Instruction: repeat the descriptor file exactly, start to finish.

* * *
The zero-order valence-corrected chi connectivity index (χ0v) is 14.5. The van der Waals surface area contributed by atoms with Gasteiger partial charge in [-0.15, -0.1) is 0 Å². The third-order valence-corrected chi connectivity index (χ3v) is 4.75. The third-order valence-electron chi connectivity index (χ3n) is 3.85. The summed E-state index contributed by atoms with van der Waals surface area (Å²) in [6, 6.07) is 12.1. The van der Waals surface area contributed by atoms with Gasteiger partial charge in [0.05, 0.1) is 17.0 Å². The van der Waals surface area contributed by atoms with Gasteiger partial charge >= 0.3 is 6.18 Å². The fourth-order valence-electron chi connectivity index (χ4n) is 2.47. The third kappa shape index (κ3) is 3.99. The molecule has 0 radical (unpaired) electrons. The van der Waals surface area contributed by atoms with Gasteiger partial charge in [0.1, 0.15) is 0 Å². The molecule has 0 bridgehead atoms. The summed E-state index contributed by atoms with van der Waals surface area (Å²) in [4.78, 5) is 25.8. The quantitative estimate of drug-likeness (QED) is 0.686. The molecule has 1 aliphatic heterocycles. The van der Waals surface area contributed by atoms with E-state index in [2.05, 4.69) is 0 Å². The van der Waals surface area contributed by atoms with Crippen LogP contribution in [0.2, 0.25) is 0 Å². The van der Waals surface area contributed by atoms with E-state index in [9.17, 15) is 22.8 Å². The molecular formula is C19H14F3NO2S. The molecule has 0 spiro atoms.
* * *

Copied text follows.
The zero-order valence-corrected chi connectivity index (χ0v) is 14.5. The van der Waals surface area contributed by atoms with Gasteiger partial charge in [-0.15, -0.1) is 0 Å². The third-order valence-corrected chi connectivity index (χ3v) is 4.75. The third-order valence-electron chi connectivity index (χ3n) is 3.85. The summed E-state index contributed by atoms with van der Waals surface area (Å²) in [6, 6.07) is 12.1. The van der Waals surface area contributed by atoms with Gasteiger partial charge in [0.05, 0.1) is 17.0 Å². The van der Waals surface area contributed by atoms with Gasteiger partial charge >= 0.3 is 6.18 Å². The fourth-order valence-electron chi connectivity index (χ4n) is 2.47. The third kappa shape index (κ3) is 3.99. The molecule has 0 radical (unpaired) electrons. The van der Waals surface area contributed by atoms with Gasteiger partial charge in [0.1, 0.15) is 0 Å². The molecule has 0 bridgehead atoms. The summed E-state index contributed by atoms with van der Waals surface area (Å²) in [4.78, 5) is 25.8. The quantitative estimate of drug-likeness (QED) is 0.686. The molecule has 1 aliphatic heterocycles. The van der Waals surface area contributed by atoms with E-state index in [2.05, 4.69) is 0 Å². The van der Waals surface area contributed by atoms with Crippen LogP contribution in [0.2, 0.25) is 0 Å². The van der Waals surface area contributed by atoms with E-state index in [9.17, 15) is 22.8 Å². The molecular formula is C19H14F3NO2S. The molecule has 0 spiro atoms.